Having hit a near-record peak in 2022, the US dollar has since entered what may turn out to be another long-term bear market. We have increased our tactical positioning in cheaply valued non-US equities.
We retained our “quality income vigil” at our April Global Investment Committee meeting. Global equities are outperforming our expectations for corporate profits over the near-term, particularly in the US. At current prices, this leaves reduced upside to be earned from eventual recovery. We maintained a 1% underweight to global equities and 2% overweight to global fixed income led by US investment grade debt. We will reallocate to take greater equity risk exposures when the return outlook warrants.
While it is too soon in our view to reallocate for a US economic recovery, the near 40% valuation discount for non-US equities and prospects for a declining US dollar in coming years moved us to shift exposures toward regions with lower expectations. US equities trade at 19.4X expected 2023 EPS, while non-US shares trade at 11.8X. Non-US dividend yields are also twice the US level. EPS estimates are at risk to some degree everywhere, but confidence in US growth seems highest.
After a narrow rally, we neutralize our US large cap overweight and pharmaceuticals position which have outperformed. This allows us to invest an additional 3% in Asia, Europe and Latam (Brazil) equities (1% each). Within Asia, we have diversified more broadly after concentrating in China.
The Fed seems poised to “nail down” the US economy with an additional tightening step early next month. It is doing so while the Index of Leading Economic Indicators has fallen 8% and broad money supply is contracting for the first time since the late 1940s. The US has the most cyclical labor market among large, developed economies. The Fed has a history of the most radical changes in monetary policy. Other central banks may lag behind prospective Fed easing steps in 2024, weakening the US dollar.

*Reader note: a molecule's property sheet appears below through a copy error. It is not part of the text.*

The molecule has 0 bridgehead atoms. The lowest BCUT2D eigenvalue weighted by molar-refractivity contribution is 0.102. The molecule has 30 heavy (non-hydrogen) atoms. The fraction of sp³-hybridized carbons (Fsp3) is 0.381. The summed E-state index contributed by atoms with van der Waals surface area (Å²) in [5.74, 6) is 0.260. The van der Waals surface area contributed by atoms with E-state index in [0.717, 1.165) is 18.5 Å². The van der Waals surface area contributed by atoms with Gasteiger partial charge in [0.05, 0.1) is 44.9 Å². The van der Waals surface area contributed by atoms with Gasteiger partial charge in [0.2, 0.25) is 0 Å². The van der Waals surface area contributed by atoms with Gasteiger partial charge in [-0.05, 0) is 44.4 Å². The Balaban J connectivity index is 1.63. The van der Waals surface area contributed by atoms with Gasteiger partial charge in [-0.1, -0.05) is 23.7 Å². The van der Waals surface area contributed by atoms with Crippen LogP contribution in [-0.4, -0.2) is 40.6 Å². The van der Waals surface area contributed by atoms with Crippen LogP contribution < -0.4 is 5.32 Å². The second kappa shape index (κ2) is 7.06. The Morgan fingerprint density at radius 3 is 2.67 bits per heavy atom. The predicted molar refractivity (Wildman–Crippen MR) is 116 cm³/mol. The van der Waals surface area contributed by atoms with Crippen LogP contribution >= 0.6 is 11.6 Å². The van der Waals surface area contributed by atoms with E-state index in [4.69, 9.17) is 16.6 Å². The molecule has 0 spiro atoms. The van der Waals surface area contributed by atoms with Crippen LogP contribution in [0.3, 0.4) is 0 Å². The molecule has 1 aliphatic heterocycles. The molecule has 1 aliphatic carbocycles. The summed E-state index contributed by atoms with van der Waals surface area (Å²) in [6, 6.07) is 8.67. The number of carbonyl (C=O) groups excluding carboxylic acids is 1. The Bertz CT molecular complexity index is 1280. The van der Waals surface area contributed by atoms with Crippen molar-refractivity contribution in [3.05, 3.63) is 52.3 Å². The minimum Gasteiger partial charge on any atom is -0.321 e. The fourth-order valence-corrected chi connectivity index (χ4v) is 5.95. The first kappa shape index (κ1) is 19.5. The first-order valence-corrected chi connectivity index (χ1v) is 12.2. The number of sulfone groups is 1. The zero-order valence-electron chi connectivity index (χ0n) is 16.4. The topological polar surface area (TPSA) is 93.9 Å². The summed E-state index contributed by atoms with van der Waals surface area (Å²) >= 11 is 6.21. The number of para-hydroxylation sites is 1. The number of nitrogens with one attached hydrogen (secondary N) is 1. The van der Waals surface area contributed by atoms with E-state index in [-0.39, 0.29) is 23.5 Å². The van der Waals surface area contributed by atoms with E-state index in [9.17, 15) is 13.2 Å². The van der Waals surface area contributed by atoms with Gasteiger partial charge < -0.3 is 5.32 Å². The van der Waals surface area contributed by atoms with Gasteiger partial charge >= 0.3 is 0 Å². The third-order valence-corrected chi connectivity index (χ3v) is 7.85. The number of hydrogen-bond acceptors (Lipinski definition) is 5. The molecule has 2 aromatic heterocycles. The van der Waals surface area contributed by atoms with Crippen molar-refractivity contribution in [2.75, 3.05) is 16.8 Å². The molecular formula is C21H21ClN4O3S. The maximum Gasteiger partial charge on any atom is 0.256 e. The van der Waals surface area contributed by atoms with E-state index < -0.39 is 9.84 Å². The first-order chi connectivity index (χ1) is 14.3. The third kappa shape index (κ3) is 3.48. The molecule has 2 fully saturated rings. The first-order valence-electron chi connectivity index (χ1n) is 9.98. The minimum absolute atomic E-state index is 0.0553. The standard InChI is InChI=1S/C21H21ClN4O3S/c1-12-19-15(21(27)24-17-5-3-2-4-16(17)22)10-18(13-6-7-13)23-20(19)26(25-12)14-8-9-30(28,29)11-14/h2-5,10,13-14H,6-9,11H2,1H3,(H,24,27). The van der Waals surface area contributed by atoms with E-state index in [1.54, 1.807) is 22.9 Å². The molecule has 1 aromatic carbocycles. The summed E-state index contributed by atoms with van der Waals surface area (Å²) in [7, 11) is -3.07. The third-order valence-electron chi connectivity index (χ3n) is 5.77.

Bull and bear markets for the US dollar have lasted as long as a decade. The USD reached its second highest level in history in 2022. While we would still expect periodic rallies in the US dollar – perhaps on hawkish messaging from the Fed next month – we believe the more the Fed tightens, the greater the likelihood it will ease more aggressively in the coming year.
We continue to believe that the limited gains the US and other key economies made since the Covid shock suggests only a mild recession or stall to come. Pent-up demand for services continues to buoy employment and growth measures, but the expansion is narrowing. The usual cyclical industries – construction and manufacturing – are already falling. As stimulus drove the US post-Covid recovery, private debt rose less than many fear.
A key battleground for investor views may not be the severity of the slowdown or recession, but how quickly and strongly the economy will recover. This all favors some immediate diversification from US assets, which have had the largest post-Covid gains. USD assets also bear some long-term risks as the US dollar already dominates trade flows and foreign reserves globally.